Showing results for: Carbon sinks and sequestration
An article from Science Daily reports on how scientists, advisors and communications specialists have come together to examine whether beef production can help restore ecosystems. They have started to examine the adaptive multi-paddock (AMP) grazing management technique: this involves using small-sized fields to provide short periods of grazing for livestock and long recovery periods for fields.
Concentrations of carbon dioxide last year grew at the fastest rate since 1984, says a BBC news article. Reporting on data released by the World Meteorological Organisation, the article describes how this increase in concentration is due not only to increased greenhouse gas emissions, but also to a reduced carbon uptake by the biosphere. This reduction could be temporary, or it could be an indication that the biosphere has reached its absorption limit. The article points out that seas, trees, and living things, which play an important role by absorbing over half of the total greenhouse gas emissions, are also breaking records; the oceans soak up about 4kg of CO2 per person every day, a rate unparalleled over the last 300 million years and resulting in unprecedented salination of the oceans.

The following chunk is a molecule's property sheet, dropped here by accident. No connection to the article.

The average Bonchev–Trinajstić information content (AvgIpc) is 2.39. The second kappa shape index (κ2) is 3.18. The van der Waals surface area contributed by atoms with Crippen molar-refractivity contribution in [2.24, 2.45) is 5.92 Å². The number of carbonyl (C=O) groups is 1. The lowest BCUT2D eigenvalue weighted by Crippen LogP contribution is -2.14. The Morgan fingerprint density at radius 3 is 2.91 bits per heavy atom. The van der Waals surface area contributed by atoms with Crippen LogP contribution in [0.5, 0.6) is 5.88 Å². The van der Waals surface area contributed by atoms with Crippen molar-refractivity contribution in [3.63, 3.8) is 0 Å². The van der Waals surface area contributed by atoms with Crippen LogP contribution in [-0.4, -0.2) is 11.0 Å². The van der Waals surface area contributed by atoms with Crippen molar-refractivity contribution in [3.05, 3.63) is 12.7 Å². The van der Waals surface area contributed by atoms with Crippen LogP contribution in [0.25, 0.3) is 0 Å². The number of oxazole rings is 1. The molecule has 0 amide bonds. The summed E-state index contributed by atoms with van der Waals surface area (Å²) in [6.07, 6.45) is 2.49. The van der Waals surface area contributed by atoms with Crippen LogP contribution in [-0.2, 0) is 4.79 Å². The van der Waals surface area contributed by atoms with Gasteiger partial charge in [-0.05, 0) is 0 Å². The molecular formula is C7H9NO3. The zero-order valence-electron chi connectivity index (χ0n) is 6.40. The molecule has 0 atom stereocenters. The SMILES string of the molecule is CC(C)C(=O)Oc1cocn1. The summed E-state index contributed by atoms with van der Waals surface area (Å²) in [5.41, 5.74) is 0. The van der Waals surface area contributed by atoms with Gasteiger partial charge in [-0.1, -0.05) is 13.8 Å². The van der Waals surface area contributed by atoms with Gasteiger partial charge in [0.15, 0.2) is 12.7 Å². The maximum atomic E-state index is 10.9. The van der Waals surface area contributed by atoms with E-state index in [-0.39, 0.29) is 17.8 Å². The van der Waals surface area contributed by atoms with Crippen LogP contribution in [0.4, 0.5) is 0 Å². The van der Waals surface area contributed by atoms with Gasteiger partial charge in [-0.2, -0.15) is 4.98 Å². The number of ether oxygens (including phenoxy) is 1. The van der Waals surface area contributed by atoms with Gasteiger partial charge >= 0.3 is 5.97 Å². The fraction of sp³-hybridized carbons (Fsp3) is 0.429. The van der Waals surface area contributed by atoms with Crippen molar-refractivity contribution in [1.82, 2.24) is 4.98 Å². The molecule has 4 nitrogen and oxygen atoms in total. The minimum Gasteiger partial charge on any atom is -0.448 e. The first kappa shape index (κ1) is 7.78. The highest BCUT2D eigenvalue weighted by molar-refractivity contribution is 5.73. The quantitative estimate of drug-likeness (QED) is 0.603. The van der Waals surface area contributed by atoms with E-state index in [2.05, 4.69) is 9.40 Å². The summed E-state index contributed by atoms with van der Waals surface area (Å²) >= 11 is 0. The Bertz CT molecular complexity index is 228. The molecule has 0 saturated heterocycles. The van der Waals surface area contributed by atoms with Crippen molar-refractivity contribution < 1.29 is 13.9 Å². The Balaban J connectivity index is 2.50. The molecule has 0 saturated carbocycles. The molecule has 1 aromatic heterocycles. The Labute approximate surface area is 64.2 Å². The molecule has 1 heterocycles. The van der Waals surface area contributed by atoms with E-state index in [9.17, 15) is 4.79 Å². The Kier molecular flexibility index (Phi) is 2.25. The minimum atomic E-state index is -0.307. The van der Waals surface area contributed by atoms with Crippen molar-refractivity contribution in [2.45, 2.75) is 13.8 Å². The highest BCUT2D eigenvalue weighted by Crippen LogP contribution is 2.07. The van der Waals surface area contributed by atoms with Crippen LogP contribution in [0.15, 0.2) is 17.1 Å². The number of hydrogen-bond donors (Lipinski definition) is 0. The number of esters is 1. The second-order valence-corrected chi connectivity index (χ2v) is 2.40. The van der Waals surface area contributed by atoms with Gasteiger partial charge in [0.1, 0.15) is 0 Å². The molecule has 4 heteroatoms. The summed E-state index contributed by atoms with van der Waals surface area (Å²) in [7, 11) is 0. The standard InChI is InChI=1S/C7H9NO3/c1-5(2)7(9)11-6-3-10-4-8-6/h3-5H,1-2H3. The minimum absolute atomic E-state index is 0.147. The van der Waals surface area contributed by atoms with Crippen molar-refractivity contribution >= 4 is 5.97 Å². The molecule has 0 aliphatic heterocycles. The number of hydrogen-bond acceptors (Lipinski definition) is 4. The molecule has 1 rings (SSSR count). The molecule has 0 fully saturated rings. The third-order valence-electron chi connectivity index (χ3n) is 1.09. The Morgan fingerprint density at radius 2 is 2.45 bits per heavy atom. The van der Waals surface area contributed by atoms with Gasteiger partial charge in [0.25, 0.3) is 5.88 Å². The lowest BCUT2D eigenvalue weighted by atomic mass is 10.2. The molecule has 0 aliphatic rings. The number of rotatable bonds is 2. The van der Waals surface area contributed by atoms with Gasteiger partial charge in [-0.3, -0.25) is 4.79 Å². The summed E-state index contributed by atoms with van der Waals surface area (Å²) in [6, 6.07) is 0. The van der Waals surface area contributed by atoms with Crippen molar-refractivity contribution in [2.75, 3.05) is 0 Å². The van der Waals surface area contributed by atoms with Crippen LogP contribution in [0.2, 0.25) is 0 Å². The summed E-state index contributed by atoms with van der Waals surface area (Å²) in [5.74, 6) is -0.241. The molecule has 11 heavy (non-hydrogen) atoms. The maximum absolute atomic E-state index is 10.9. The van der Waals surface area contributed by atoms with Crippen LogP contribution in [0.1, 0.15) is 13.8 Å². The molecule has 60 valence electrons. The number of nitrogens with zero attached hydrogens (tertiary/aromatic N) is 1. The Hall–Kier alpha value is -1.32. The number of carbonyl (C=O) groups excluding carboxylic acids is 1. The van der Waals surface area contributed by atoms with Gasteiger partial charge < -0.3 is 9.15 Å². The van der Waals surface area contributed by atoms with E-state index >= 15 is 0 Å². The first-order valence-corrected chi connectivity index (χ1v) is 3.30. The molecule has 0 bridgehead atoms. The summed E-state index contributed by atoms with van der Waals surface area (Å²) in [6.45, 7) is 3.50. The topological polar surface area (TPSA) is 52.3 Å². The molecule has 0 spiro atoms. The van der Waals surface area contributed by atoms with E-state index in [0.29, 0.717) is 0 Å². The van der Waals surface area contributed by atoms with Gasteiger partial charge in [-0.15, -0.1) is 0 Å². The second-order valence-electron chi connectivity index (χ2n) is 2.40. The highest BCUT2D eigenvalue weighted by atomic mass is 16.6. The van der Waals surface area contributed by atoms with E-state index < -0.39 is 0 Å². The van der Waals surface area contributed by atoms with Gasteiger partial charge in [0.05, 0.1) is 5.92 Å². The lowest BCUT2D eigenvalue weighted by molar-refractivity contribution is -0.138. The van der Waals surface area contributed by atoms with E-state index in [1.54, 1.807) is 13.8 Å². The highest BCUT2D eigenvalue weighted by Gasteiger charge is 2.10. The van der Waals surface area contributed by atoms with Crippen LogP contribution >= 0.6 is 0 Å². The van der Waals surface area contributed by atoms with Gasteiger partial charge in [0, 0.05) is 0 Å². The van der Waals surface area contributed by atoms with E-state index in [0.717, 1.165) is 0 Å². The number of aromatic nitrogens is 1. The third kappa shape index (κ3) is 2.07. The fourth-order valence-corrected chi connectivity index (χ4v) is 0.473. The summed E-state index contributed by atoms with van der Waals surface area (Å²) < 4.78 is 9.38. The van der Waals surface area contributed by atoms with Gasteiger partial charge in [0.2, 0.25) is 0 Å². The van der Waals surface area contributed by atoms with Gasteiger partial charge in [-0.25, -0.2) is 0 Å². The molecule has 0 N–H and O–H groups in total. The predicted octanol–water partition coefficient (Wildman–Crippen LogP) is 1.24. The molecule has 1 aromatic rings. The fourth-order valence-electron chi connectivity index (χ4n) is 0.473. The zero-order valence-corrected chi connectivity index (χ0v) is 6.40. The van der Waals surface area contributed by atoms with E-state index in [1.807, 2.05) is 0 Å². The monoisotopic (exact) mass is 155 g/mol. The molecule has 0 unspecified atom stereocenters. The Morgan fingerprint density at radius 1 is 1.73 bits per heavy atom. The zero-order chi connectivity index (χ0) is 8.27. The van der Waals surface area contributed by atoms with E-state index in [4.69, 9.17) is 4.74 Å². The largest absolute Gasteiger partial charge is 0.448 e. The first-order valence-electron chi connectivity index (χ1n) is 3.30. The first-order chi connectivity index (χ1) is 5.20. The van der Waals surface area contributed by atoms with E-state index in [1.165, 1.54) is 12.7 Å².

In a debate between George Monbiot and L hunter Lovins in The Guardian, the issue of impacts and evidence of livestock grazing is discussed. Monbiots article “Eat more meat and save the world: the latest implausible farming miracle” can be found here while L. Hunter Lovins’ article “Why George Monbiot is wrong: grazing livestock can save the world” can be read here.
This review, published in Nature Climate Change, concludes that the role of no-till agriculture in mitigating climate change may be over-stated . No-till and reduced tillage are methods of establishing crops with low soil disturbance as opposed to conventional tillage involving ploughing or other practices.
Ten years after the first Year Book in this series appeared, a special e-book anniversary edition – UNEP Year Book 2014 – presents a fresh look at ten issues highlighted over the past decade.